Improving surface finish can extend the functionality and lifespan of osteosynthesis implants that promote bone growth following accidents or surgery. Despite design and manufacturing improvements in recent years, implants can fail due to:
• Fretting corrosion – Fluids inside the body, mechanical stress of functionality
• Performance – Polishing, finishing processes can impact fatigue, tensile strengths; reduce biocompatibility
Medical device manufacturing demands various post-processing steps, some that require manual labor. Some parts need only slight rounding and cleaning. Others need intensive processing such as polishing. Post-processing failures can cause metal to enter patients’ bloodstreams, resulting in blood poisoning.
Eliminating and improving post-processing to improve surface finishes can improve implants and patient care. The DLyte machine range specializes in dry finishing to improve implant surface finishes.
Traditional finish technologies
Chemical-mechanical processes, such as robotized belt polishing or abrasive polishing, generate friction on the workpiece. Other procedures involve dry polishing, primarily using circular vibrators to round the edges and polish the implant’s surface. Those processes can be error prone, producing inconsistent results.
Processes that are not repeatable, generally because they involve manual labor, drive up costs by requiring rework or parts scrapping. Some processes also require costly peripheral equipment to treat water and sludge contaminated with metals.
DLyte series machines, based on Drylyte technology for surface finishing metal alloys, focus on automation, simplification, and standardization. Applications include grinding, deburring, surface smoothing, and high-gloss polishing. A dry electropolishing system selectively removes a thin layer of material from a metal part to achieve shine, smoothness, and ultra-clean surfaces. The process can polish and deburr fragile parts with complex geometric forms. Using a soft, non-abrasive polish medium avoids damaging round part edges. Suitable materials for the machine include cobalt chrome, stainless steel, titanium, and Nitinol.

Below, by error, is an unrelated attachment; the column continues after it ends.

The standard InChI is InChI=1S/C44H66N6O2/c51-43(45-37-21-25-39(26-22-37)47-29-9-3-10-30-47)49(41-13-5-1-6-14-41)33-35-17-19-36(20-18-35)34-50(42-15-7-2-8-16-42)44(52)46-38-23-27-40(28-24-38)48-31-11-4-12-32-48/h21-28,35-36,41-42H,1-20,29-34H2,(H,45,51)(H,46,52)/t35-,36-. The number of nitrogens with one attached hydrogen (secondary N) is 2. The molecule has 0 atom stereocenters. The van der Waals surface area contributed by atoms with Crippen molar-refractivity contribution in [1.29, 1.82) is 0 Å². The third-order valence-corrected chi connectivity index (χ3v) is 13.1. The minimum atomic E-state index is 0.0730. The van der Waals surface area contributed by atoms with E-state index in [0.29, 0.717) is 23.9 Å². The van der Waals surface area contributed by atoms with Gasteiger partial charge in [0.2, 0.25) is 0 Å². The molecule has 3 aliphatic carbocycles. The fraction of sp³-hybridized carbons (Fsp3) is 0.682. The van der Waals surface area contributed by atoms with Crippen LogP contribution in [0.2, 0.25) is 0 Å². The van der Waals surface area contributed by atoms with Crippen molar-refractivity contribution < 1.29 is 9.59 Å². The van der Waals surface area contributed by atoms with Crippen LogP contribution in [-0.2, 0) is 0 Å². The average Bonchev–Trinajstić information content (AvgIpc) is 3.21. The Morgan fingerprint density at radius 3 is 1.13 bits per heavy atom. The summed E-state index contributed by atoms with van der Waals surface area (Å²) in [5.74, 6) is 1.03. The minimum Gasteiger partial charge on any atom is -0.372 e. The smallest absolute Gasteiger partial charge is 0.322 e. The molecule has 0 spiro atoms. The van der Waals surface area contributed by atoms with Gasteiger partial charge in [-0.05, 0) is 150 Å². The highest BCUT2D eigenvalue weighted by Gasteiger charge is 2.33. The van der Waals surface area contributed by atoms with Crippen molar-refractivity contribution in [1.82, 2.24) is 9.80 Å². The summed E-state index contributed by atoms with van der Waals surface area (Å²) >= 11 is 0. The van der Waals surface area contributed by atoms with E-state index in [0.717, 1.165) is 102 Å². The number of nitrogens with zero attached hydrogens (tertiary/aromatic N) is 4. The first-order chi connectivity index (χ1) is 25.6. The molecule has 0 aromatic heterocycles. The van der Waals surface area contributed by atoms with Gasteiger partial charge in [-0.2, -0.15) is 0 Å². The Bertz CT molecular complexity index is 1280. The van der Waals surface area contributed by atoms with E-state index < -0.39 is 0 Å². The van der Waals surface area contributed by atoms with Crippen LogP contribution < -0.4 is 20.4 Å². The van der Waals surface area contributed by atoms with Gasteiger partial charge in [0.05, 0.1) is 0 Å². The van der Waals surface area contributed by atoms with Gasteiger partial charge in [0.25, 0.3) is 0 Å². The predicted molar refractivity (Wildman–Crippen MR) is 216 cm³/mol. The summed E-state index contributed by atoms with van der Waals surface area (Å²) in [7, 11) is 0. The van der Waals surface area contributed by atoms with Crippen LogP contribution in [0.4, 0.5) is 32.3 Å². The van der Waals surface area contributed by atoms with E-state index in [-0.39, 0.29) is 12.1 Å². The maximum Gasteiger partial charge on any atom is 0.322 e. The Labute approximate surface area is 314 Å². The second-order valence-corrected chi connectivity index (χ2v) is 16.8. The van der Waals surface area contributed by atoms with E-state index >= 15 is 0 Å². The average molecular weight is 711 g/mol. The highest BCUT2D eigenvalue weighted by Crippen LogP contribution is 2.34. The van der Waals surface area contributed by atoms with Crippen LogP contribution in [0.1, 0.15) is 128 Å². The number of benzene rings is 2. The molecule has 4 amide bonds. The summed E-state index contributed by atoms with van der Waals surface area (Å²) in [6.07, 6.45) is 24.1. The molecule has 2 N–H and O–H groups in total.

DLyte machines don’t leave processing marks on workpieces, delivering a mirror finish with less than 0.02µm roughness.
DLyte has extensively tested dry electropolishing machines to ensure:
Biocompatibility – Based on testing, cobalt chrome and titanium parts processed with DLyte:
• Viability better than 70% compared to blank control
• Extract at 50% of test sam- ple, greater or equal viability than extract at 100%
• Mean value no greater than 15% average value of all blanks
The processed materials can be considered non-cytotoxic, based on the study made to UNE-EN-ISO 10993-5:2009.
Corrosion resistance – Corrosion is a main factor in reducing implant lifespan. Polishing reduces the likelihood of corrosion, but abrasive mechanical polishing can embed abrasive grains in workpieces. DLyte removes roughness while reducing manufacturing processes.
Recent tests compared corrosion resistance of stainless steel (SS316) processed with DLyte or a liquid electropolishing bath. DLyte achieved better corrosion resistance, producing a test piece with:
• Lower surface roughness, more luster
• Better corrosion protection after 6-hour immersion test
• 4x-to-15x slower corrosion
Finishing very small medical devices such as stents or needles requires high-quality surface finishing and cannot handle aggressive mechanical surface-finish processes that may damage components. DLyte electropolishing can perform slight deburring to high-gloss polishing as the media is non-abrasive. During the process, high vibration reduces the friction between the media and the surface, protecting fine features.
Additive manufacturing (AM) is one of the most disruptive technologies in medical implants, allowing customization and new shapes not possible with existing manufacturing technologies. However, surface finish remains a barrier to wider adoption.
A study conducted by Germany’s Fraunhofer IAPT shows that DLyte generates at least 2x better surface quality for AM parts than the next-best alternative among seven post-processing technologies.
Multi-step implant finishing can include grinding, tumbling, and manual buffing. Any manual process risks worker-to-worker inconsistencies, and multiple processes can be time consuming and costly. DLyte can reduce process steps, improving quality, repeatability, and labor cost per piece.
The system improves manufacturing, reduces error, decreases costs, and shortens lead times. DLyte works within automated processes, so it’s suitable for large production while delivering consistent results.